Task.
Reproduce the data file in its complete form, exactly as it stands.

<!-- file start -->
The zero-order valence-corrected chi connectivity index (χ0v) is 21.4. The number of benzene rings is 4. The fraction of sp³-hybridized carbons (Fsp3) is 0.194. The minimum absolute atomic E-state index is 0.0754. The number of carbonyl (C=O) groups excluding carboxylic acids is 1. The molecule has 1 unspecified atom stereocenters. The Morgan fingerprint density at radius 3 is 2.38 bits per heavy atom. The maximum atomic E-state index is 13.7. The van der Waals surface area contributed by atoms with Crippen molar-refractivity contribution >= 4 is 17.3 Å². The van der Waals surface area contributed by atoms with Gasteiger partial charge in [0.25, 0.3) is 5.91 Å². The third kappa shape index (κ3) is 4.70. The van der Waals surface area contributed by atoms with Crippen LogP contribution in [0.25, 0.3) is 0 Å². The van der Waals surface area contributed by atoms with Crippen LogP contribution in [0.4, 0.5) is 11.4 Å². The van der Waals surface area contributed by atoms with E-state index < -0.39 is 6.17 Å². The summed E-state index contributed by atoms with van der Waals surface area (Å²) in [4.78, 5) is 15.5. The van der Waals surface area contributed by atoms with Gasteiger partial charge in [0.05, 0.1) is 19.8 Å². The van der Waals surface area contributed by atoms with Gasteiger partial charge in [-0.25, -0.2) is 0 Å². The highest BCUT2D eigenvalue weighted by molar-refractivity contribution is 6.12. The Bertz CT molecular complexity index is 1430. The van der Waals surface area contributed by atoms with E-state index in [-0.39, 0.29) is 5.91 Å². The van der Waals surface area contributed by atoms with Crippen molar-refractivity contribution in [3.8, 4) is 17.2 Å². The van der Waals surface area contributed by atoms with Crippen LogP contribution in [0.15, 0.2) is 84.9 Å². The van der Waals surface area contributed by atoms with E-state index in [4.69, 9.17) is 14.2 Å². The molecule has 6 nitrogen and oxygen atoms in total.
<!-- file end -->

The zero-order valence-corrected chi connectivity index (χ0v) is 21.4. The number of benzene rings is 4. The fraction of sp³-hybridized carbons (Fsp3) is 0.194. The minimum absolute atomic E-state index is 0.0754. The number of carbonyl (C=O) groups excluding carboxylic acids is 1. The molecule has 1 unspecified atom stereocenters. The Morgan fingerprint density at radius 3 is 2.38 bits per heavy atom. The maximum atomic E-state index is 13.7. The van der Waals surface area contributed by atoms with Crippen molar-refractivity contribution >= 4 is 17.3 Å². The van der Waals surface area contributed by atoms with Gasteiger partial charge in [0.25, 0.3) is 5.91 Å². The third kappa shape index (κ3) is 4.70. The van der Waals surface area contributed by atoms with Crippen LogP contribution in [0.25, 0.3) is 0 Å². The van der Waals surface area contributed by atoms with Crippen LogP contribution in [0.4, 0.5) is 11.4 Å². The van der Waals surface area contributed by atoms with E-state index < -0.39 is 6.17 Å². The summed E-state index contributed by atoms with van der Waals surface area (Å²) in [4.78, 5) is 15.5. The van der Waals surface area contributed by atoms with Gasteiger partial charge in [0.05, 0.1) is 19.8 Å². The van der Waals surface area contributed by atoms with Gasteiger partial charge in [-0.25, -0.2) is 0 Å². The highest BCUT2D eigenvalue weighted by molar-refractivity contribution is 6.12. The Bertz CT molecular complexity index is 1430. The van der Waals surface area contributed by atoms with E-state index in [-0.39, 0.29) is 5.91 Å². The van der Waals surface area contributed by atoms with Crippen molar-refractivity contribution in [3.8, 4) is 17.2 Å². The van der Waals surface area contributed by atoms with Crippen LogP contribution in [0.15, 0.2) is 84.9 Å². The van der Waals surface area contributed by atoms with E-state index in [4.69, 9.17) is 14.2 Å². The molecule has 6 nitrogen and oxygen atoms in total.